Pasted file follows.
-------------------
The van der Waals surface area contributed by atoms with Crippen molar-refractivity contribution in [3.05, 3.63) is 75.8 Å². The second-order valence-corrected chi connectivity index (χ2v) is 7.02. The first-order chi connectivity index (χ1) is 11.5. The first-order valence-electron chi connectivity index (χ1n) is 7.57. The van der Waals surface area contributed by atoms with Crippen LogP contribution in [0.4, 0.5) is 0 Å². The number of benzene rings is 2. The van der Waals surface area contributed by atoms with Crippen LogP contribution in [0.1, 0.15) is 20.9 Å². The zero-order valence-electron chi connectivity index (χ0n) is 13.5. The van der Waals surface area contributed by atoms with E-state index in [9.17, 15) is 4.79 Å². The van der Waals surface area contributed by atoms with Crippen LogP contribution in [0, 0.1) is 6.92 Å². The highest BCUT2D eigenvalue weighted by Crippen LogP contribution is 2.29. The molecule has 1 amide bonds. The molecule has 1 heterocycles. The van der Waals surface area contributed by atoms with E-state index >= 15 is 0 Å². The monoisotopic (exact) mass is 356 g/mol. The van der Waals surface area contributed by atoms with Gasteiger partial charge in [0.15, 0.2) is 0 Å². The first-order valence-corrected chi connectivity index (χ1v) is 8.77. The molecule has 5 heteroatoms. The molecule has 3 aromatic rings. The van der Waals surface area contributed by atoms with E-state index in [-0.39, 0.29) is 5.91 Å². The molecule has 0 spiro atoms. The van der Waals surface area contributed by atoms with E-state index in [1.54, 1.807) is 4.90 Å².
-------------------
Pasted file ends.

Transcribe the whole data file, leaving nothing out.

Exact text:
The van der Waals surface area contributed by atoms with Crippen molar-refractivity contribution in [3.05, 3.63) is 75.8 Å². The second-order valence-corrected chi connectivity index (χ2v) is 7.02. The first-order chi connectivity index (χ1) is 11.5. The first-order valence-electron chi connectivity index (χ1n) is 7.57. The van der Waals surface area contributed by atoms with Crippen LogP contribution in [0.4, 0.5) is 0 Å². The number of benzene rings is 2. The van der Waals surface area contributed by atoms with Crippen LogP contribution in [0.1, 0.15) is 20.9 Å². The zero-order valence-electron chi connectivity index (χ0n) is 13.5. The van der Waals surface area contributed by atoms with E-state index in [9.17, 15) is 4.79 Å². The van der Waals surface area contributed by atoms with Crippen LogP contribution in [0, 0.1) is 6.92 Å². The highest BCUT2D eigenvalue weighted by Crippen LogP contribution is 2.29. The molecule has 1 amide bonds. The molecule has 1 heterocycles. The van der Waals surface area contributed by atoms with E-state index >= 15 is 0 Å². The monoisotopic (exact) mass is 356 g/mol. The van der Waals surface area contributed by atoms with Gasteiger partial charge in [0.15, 0.2) is 0 Å². The first-order valence-corrected chi connectivity index (χ1v) is 8.77. The molecule has 5 heteroatoms. The molecule has 3 aromatic rings. The van der Waals surface area contributed by atoms with E-state index in [-0.39, 0.29) is 5.91 Å². The molecule has 0 spiro atoms. The van der Waals surface area contributed by atoms with E-state index in [1.54, 1.807) is 4.90 Å².